Climate economics support for the UN climate targets
Journal article, 2020

Under the UN Paris Agreement, countries committed to limiting global warming to well below 2 °C and to actively pursue a 1.5 °C limit. Yet, according to the 2018 Economics Nobel laureate William Nordhaus, these targets are economically suboptimal or unattainable and the world community should aim for 3.5 °C in 2100 instead. Here, we show that the UN climate targets may be optimal even in the Dynamic Integrated Climate–Economy (DICE) integrated assessment model, when appropriately updated. Changes to DICE include more accurate calibration of the carbon cycle and energy balance model, and updated climate damage estimates. To determine economically ‘optimal’ climate policy paths, we use the range of expert views on the ethics of intergenerational welfare. When updates from climate science and economics are considered jointly, we find that around three-quarters (or one-third) of expert views on intergenerational welfare translate into economically optimal climate policy paths that are consistent with the 2 °C (or 1.5 °C) target.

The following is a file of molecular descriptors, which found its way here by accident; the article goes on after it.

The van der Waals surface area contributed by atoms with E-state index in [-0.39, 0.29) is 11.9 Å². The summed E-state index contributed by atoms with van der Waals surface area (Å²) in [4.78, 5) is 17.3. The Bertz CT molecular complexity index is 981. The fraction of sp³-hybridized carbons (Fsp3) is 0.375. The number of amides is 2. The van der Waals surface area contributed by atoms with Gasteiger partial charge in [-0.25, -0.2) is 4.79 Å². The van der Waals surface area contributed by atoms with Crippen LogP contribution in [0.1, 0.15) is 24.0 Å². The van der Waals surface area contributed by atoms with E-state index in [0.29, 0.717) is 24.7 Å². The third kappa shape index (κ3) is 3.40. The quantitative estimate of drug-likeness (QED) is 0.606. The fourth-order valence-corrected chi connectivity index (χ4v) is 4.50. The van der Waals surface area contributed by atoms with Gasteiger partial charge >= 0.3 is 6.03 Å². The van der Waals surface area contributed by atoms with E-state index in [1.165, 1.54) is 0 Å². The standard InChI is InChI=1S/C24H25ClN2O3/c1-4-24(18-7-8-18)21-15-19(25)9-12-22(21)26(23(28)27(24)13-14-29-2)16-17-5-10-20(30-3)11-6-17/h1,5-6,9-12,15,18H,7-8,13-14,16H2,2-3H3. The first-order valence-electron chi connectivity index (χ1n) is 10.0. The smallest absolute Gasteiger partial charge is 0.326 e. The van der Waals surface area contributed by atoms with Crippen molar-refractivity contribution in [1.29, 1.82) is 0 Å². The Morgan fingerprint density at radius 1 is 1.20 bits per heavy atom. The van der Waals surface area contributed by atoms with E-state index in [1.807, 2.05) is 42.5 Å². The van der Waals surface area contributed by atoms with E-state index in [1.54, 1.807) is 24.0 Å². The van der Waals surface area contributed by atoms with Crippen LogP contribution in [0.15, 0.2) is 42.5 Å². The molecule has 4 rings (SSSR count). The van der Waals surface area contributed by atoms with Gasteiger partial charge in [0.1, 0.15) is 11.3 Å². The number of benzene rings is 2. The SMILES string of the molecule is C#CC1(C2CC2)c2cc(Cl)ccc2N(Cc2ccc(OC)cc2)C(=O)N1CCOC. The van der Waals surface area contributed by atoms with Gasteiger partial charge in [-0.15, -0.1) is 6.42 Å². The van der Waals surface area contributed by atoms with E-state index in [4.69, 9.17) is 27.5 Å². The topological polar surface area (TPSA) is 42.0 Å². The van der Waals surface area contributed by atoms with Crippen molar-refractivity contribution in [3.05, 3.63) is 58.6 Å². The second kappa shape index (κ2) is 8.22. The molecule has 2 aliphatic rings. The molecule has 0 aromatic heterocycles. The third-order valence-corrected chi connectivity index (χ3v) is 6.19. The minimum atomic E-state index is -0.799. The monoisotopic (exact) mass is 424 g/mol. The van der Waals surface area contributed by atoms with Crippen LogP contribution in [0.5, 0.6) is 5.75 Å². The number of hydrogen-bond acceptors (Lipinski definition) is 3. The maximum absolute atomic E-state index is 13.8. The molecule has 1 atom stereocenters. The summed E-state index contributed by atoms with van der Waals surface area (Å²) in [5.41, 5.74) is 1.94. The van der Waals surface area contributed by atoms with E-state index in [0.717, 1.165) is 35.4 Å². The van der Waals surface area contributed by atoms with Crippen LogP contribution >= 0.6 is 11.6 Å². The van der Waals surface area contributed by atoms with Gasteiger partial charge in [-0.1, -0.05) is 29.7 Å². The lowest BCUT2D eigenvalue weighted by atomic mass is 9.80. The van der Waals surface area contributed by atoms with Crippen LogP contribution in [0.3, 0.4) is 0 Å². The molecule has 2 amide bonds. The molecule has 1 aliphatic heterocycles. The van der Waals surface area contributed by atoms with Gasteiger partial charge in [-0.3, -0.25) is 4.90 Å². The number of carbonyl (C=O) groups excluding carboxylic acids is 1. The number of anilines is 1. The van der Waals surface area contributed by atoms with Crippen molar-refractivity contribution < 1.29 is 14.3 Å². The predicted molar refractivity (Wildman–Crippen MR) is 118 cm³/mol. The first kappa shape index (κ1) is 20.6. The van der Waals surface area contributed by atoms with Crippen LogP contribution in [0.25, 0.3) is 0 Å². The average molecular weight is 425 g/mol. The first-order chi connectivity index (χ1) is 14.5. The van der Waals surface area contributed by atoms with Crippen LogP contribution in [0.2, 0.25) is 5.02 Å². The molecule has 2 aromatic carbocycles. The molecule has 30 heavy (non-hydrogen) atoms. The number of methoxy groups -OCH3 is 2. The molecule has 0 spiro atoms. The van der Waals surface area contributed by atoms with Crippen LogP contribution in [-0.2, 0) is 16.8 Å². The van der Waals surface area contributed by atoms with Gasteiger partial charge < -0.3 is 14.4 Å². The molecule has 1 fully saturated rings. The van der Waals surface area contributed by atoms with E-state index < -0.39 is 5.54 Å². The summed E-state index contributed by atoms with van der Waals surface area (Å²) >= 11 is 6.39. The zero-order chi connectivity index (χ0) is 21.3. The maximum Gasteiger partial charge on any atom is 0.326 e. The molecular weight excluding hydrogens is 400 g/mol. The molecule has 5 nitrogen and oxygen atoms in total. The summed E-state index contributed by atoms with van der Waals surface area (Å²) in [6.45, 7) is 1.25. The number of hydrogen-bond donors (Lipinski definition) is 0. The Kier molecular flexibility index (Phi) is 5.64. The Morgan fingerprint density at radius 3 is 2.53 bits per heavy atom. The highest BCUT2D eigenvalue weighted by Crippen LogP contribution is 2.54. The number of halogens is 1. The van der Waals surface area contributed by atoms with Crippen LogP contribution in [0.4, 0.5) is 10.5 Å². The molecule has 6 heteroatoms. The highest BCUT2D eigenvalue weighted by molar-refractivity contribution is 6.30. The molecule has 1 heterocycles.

Martin C. Hänsel


Moritz A. Drupp

Münchener Gesellschaft zur Förderung der Wirtschaftswissenschaft - CESifo GmbH

University of Hamburg

Daniel Johansson

Chalmers, Space, Earth and Environment, Physical Resource Theory

Frikk Nesje

University of Oslo

Heidelberg University

Christian Azar

Chalmers, Space, Earth and Environment, Physical Resource Theory

Mark C. Freeman

University of York

Ben Groom

London School of Economics and Political Science

University of Exeter

Thomas Sterner

University of Gothenburg

Nature Climate Change

1758-678X (ISSN) 1758-6798 (eISSN)

Vol. 10 8 781-789

Subject Categories

Energy Systems

Physical Geography

Climate Research



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